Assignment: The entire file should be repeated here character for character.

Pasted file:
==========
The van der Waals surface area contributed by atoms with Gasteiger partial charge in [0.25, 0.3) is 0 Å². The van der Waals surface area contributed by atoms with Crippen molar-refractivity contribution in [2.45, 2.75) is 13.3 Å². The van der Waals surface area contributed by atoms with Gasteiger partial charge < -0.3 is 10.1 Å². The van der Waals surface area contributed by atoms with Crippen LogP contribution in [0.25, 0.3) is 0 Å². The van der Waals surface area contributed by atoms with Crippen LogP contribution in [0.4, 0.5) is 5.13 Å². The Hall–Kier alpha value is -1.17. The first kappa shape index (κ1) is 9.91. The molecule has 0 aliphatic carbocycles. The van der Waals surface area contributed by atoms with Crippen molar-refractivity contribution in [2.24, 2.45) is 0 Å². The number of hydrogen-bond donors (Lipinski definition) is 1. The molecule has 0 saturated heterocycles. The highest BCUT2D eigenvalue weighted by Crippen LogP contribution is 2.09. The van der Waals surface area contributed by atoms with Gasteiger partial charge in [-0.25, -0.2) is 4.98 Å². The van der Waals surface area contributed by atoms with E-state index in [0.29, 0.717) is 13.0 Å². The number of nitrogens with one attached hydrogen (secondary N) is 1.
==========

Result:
The van der Waals surface area contributed by atoms with Gasteiger partial charge in [0.25, 0.3) is 0 Å². The van der Waals surface area contributed by atoms with Crippen molar-refractivity contribution in [2.45, 2.75) is 13.3 Å². The van der Waals surface area contributed by atoms with Gasteiger partial charge < -0.3 is 10.1 Å². The van der Waals surface area contributed by atoms with Crippen LogP contribution in [0.25, 0.3) is 0 Å². The van der Waals surface area contributed by atoms with Crippen LogP contribution in [0.4, 0.5) is 5.13 Å². The Hall–Kier alpha value is -1.17. The first kappa shape index (κ1) is 9.91. The molecule has 0 aliphatic carbocycles. The van der Waals surface area contributed by atoms with Crippen molar-refractivity contribution in [2.24, 2.45) is 0 Å². The number of hydrogen-bond donors (Lipinski definition) is 1. The molecule has 0 saturated heterocycles. The highest BCUT2D eigenvalue weighted by Crippen LogP contribution is 2.09. The van der Waals surface area contributed by atoms with Gasteiger partial charge in [-0.25, -0.2) is 4.98 Å². The van der Waals surface area contributed by atoms with E-state index in [0.29, 0.717) is 13.0 Å². The number of nitrogens with one attached hydrogen (secondary N) is 1.